Nicholas O. Tiron, Abbot of Arbroath and Bishop of Dunblane, was a late 13th-century and early 14th-century churchman in the Kingdom of Scotland. Little is known about Nicholas until he appeared on 21 November 1299, holding the position of Abbot of Arbroath in a charter of that abbey; the last attestation of his predecessor Henry can be dated to 16 October 1296, so that Nicholas must have become abbot sometime in between these two dates.
Andrew Magnus was a 14th-century Scottish prelate. Of unknown background, he is recorded for the first time in a document dating to 28 November 1365, holding the position of Archdeacon of Dunblane. Having merely been collated to this position by an ordinary, perhaps the Bishop of Dunblane Walter de Coventre, he received a fresh papal provision on 6 January 1367.
Bernard was a Tironensian abbot, administrator and bishop active in late 13th- and early 14th-century Scotland, during the First War of Scottish Independence. He first appears in the records already established as Abbot of Kilwinning in 1296, disappearing for a decade before re-emerging as Chancellor of Scotland then Abbot of Arbroath.
William Russell was a fourteenth-century Cistercian prelate. He appears to have begun his career as a Cistercian monk at Rushen Abbey on the Isle of Man (Mann), ascending to the rank of abbot there, before being elected Bishop of Mann and the Isles (Sodor). After traveling to Continental Europe for confirmation and consecration, avoiding a trip to the metropolitan in Norway, he returned to the Irish Sea as a legal bishop. A few things are known of his episcopate, particularly his activities in England and a series of provincial statutes apparently promulgated under his leadership.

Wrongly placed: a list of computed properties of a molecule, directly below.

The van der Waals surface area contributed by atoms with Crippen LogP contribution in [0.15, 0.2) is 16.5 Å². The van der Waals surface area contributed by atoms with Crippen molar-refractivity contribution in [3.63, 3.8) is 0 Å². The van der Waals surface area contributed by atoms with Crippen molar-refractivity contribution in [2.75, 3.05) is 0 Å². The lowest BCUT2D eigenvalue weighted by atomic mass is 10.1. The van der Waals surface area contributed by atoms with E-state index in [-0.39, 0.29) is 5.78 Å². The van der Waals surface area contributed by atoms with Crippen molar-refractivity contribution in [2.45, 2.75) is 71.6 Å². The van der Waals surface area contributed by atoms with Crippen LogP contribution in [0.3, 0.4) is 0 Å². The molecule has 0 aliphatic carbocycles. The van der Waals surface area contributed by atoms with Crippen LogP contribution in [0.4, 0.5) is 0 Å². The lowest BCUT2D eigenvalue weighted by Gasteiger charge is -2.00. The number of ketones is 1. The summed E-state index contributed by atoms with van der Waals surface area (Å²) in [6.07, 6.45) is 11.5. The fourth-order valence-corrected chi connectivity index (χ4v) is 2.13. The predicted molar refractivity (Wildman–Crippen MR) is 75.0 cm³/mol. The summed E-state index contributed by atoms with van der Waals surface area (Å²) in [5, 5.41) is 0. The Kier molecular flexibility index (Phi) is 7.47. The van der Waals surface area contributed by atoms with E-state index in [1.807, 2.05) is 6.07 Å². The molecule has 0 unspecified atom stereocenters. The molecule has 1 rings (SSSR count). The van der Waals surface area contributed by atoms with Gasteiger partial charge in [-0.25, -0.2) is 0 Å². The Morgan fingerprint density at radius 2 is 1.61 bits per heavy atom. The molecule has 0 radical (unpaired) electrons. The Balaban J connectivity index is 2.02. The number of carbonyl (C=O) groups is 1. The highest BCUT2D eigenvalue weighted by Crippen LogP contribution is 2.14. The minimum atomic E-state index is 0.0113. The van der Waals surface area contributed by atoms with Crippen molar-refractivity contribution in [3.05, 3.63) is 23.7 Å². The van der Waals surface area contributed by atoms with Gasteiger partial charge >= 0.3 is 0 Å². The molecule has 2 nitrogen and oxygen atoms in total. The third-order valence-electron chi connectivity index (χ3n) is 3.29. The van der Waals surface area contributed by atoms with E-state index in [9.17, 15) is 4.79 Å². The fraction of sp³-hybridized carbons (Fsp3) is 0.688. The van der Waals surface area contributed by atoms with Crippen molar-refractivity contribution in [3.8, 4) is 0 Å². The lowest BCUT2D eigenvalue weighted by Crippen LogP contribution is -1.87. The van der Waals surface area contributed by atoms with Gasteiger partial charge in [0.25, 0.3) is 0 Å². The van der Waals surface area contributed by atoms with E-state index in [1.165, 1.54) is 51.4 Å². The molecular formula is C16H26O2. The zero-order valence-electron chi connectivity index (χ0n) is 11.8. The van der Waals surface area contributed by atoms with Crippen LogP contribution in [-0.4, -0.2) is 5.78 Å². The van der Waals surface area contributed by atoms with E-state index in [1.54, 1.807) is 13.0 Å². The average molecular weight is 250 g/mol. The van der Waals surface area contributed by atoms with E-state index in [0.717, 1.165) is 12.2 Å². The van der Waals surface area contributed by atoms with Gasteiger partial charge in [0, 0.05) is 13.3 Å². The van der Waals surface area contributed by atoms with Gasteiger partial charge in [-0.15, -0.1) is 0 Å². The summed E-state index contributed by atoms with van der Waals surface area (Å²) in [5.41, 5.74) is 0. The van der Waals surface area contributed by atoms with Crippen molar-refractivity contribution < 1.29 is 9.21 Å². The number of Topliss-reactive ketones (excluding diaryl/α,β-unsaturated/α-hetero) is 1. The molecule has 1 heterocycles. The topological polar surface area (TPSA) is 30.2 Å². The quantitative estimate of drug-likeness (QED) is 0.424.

John Dongan [Donegan, Donnegan, Donkan, Duncan] was a medieval Manx prelate. After holding the position of Archdeacon of Down, he held three successive bishoprics, Mann and the Isles (Sodor), then the see of Derry and then, lastly, Down.
William de Crachin was a prelate active in the Kingdom of Scotland in the 13th century. The earliest known Dean of Brechin Cathedral, his first appearance in a surviving source comes 22 September 1248, from a document of Arbroath Abbey.
Nicholas was a Scottish churchman and prelate active at the end of the 13th century. While holding the office of sub-dean of Brechin Cathedral, he got provided bishop of Brechin by Pope Boniface VIII on 21 January 1297.
George Shoreswood or Schoriswood, was a prelate active in the Kingdom of Scotland during the 15th century. He appears to have been of English-speaking origin, from the family of Bedshiel in Berwickshire.
John de Crannach was a 15th-century Scottish scholar, diplomat and prelate. Originating in the north-east of Lowland Scotland, he probably came from a family associated with the burgh of Aberdeen. Like many of his relatives, he flourished in the 15th-century Scottish church. After just over a decade at the University of Paris, Crannach became a servant of the then Dauphin Charles (VII).
John Dowden DD LLD was an Irish-born bishop and ecclesiastical historian. He served in the Scottish Episcopal Church as the Bishop of Edinburgh.
Donald Elmslie Robertson Watt FRSE was a Scottish historian and Professor Emeritus at St Andrews University.
The International Standard Book Number (ISBN) is a numeric commercial book identifier which is intended to be unique. Publishers purchase ISBNs from an affiliate of the International ISBN Agency.
| Bishop of the Isles |
| Succeeded by|